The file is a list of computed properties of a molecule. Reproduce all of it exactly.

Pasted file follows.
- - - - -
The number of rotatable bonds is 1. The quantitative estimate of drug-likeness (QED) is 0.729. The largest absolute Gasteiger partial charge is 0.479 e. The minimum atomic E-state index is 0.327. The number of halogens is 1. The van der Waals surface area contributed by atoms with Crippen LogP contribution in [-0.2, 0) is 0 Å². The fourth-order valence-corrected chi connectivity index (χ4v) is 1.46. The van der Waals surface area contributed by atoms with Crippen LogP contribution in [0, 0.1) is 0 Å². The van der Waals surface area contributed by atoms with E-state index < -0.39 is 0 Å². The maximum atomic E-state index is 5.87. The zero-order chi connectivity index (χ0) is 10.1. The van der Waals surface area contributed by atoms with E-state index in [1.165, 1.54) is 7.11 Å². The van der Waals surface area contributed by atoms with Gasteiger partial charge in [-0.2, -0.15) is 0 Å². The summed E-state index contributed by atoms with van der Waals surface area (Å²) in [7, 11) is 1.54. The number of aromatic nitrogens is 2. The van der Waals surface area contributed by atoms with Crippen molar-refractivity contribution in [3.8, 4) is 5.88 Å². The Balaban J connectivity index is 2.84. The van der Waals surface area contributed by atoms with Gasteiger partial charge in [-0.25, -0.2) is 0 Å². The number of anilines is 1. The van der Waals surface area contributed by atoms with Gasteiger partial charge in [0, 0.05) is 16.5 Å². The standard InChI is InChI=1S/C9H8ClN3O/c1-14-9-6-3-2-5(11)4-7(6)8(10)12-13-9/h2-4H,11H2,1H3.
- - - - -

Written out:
The number of rotatable bonds is 1. The quantitative estimate of drug-likeness (QED) is 0.729. The largest absolute Gasteiger partial charge is 0.479 e. The minimum atomic E-state index is 0.327. The number of halogens is 1. The van der Waals surface area contributed by atoms with Crippen LogP contribution in [-0.2, 0) is 0 Å². The fourth-order valence-corrected chi connectivity index (χ4v) is 1.46. The van der Waals surface area contributed by atoms with Crippen LogP contribution in [0, 0.1) is 0 Å². The van der Waals surface area contributed by atoms with E-state index < -0.39 is 0 Å². The maximum atomic E-state index is 5.87. The zero-order chi connectivity index (χ0) is 10.1. The van der Waals surface area contributed by atoms with E-state index in [1.165, 1.54) is 7.11 Å². The van der Waals surface area contributed by atoms with Gasteiger partial charge in [-0.2, -0.15) is 0 Å². The summed E-state index contributed by atoms with van der Waals surface area (Å²) in [7, 11) is 1.54. The number of aromatic nitrogens is 2. The van der Waals surface area contributed by atoms with Crippen molar-refractivity contribution in [3.8, 4) is 5.88 Å². The Balaban J connectivity index is 2.84. The van der Waals surface area contributed by atoms with Gasteiger partial charge in [-0.25, -0.2) is 0 Å². The number of anilines is 1. The van der Waals surface area contributed by atoms with Gasteiger partial charge in [0, 0.05) is 16.5 Å². The standard InChI is InChI=1S/C9H8ClN3O/c1-14-9-6-3-2-5(11)4-7(6)8(10)12-13-9/h2-4H,11H2,1H3.